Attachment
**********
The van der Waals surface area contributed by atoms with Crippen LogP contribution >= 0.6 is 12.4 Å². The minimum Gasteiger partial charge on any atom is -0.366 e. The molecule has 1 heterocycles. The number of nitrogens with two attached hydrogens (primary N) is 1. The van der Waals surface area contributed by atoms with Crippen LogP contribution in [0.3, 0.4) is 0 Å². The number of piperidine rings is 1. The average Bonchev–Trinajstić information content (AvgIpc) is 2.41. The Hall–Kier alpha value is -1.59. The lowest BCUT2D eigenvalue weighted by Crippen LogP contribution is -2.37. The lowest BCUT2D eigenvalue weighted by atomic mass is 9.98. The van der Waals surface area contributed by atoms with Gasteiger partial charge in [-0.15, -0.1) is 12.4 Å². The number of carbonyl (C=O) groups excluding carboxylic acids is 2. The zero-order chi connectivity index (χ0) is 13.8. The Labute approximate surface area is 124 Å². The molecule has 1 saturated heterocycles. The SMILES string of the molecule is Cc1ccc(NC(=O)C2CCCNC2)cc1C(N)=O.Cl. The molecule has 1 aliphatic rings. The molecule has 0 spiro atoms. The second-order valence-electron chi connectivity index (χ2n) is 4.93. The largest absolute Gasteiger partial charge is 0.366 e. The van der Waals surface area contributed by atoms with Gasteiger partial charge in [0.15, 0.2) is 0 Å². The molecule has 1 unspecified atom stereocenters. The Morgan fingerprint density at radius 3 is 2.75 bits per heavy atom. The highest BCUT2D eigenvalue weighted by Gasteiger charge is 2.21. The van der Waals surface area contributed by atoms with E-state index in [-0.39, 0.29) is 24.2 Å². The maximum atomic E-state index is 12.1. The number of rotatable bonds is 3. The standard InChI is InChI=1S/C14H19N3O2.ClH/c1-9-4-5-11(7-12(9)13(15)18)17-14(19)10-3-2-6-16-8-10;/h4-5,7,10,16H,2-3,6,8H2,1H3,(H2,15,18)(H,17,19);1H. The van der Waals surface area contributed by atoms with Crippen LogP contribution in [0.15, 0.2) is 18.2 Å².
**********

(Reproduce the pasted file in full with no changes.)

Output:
The van der Waals surface area contributed by atoms with Crippen LogP contribution >= 0.6 is 12.4 Å². The minimum Gasteiger partial charge on any atom is -0.366 e. The molecule has 1 heterocycles. The number of nitrogens with two attached hydrogens (primary N) is 1. The van der Waals surface area contributed by atoms with Crippen LogP contribution in [0.3, 0.4) is 0 Å². The number of piperidine rings is 1. The average Bonchev–Trinajstić information content (AvgIpc) is 2.41. The Hall–Kier alpha value is -1.59. The lowest BCUT2D eigenvalue weighted by Crippen LogP contribution is -2.37. The lowest BCUT2D eigenvalue weighted by atomic mass is 9.98. The van der Waals surface area contributed by atoms with Gasteiger partial charge in [-0.15, -0.1) is 12.4 Å². The number of carbonyl (C=O) groups excluding carboxylic acids is 2. The zero-order chi connectivity index (χ0) is 13.8. The Labute approximate surface area is 124 Å². The molecule has 1 saturated heterocycles. The SMILES string of the molecule is Cc1ccc(NC(=O)C2CCCNC2)cc1C(N)=O.Cl. The molecule has 1 aliphatic rings. The molecule has 0 spiro atoms. The second-order valence-electron chi connectivity index (χ2n) is 4.93. The largest absolute Gasteiger partial charge is 0.366 e. The van der Waals surface area contributed by atoms with Gasteiger partial charge in [0.15, 0.2) is 0 Å². The molecule has 1 unspecified atom stereocenters. The Morgan fingerprint density at radius 3 is 2.75 bits per heavy atom. The highest BCUT2D eigenvalue weighted by Gasteiger charge is 2.21. The van der Waals surface area contributed by atoms with E-state index in [-0.39, 0.29) is 24.2 Å². The maximum atomic E-state index is 12.1. The number of rotatable bonds is 3. The standard InChI is InChI=1S/C14H19N3O2.ClH/c1-9-4-5-11(7-12(9)13(15)18)17-14(19)10-3-2-6-16-8-10;/h4-5,7,10,16H,2-3,6,8H2,1H3,(H2,15,18)(H,17,19);1H. The van der Waals surface area contributed by atoms with Crippen LogP contribution in [0.15, 0.2) is 18.2 Å².